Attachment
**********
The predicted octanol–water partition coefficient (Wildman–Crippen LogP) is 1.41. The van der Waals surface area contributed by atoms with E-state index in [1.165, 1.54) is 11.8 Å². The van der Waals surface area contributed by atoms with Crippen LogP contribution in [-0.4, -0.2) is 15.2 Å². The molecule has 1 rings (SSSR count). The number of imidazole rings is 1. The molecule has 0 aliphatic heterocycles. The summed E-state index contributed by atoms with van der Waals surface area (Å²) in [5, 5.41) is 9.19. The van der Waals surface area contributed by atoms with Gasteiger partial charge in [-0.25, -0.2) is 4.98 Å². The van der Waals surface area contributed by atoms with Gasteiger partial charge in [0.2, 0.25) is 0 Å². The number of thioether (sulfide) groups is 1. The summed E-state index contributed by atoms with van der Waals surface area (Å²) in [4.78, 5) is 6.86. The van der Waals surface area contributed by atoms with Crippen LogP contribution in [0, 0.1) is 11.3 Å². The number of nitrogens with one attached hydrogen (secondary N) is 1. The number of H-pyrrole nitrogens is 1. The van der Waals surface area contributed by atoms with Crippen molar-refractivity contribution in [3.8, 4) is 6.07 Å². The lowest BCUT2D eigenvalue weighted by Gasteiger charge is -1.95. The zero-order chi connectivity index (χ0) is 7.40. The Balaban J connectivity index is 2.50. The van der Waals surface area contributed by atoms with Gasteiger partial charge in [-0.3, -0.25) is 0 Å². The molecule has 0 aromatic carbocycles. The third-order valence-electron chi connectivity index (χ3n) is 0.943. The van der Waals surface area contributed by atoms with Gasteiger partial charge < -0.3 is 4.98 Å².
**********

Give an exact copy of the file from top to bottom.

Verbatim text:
The predicted octanol–water partition coefficient (Wildman–Crippen LogP) is 1.41. The van der Waals surface area contributed by atoms with E-state index in [1.165, 1.54) is 11.8 Å². The van der Waals surface area contributed by atoms with Crippen LogP contribution in [-0.4, -0.2) is 15.2 Å². The molecule has 1 rings (SSSR count). The number of imidazole rings is 1. The molecule has 0 aliphatic heterocycles. The summed E-state index contributed by atoms with van der Waals surface area (Å²) in [5, 5.41) is 9.19. The van der Waals surface area contributed by atoms with Gasteiger partial charge in [-0.25, -0.2) is 4.98 Å². The van der Waals surface area contributed by atoms with Gasteiger partial charge in [0.2, 0.25) is 0 Å². The number of thioether (sulfide) groups is 1. The summed E-state index contributed by atoms with van der Waals surface area (Å²) in [4.78, 5) is 6.86. The van der Waals surface area contributed by atoms with Crippen LogP contribution in [0, 0.1) is 11.3 Å². The number of nitrogens with one attached hydrogen (secondary N) is 1. The number of H-pyrrole nitrogens is 1. The van der Waals surface area contributed by atoms with Crippen molar-refractivity contribution in [3.8, 4) is 6.07 Å². The lowest BCUT2D eigenvalue weighted by Gasteiger charge is -1.95. The zero-order chi connectivity index (χ0) is 7.40. The Balaban J connectivity index is 2.50. The van der Waals surface area contributed by atoms with Gasteiger partial charge in [-0.3, -0.25) is 0 Å². The molecule has 0 aromatic carbocycles. The third-order valence-electron chi connectivity index (χ3n) is 0.943. The van der Waals surface area contributed by atoms with Gasteiger partial charge < -0.3 is 4.98 Å².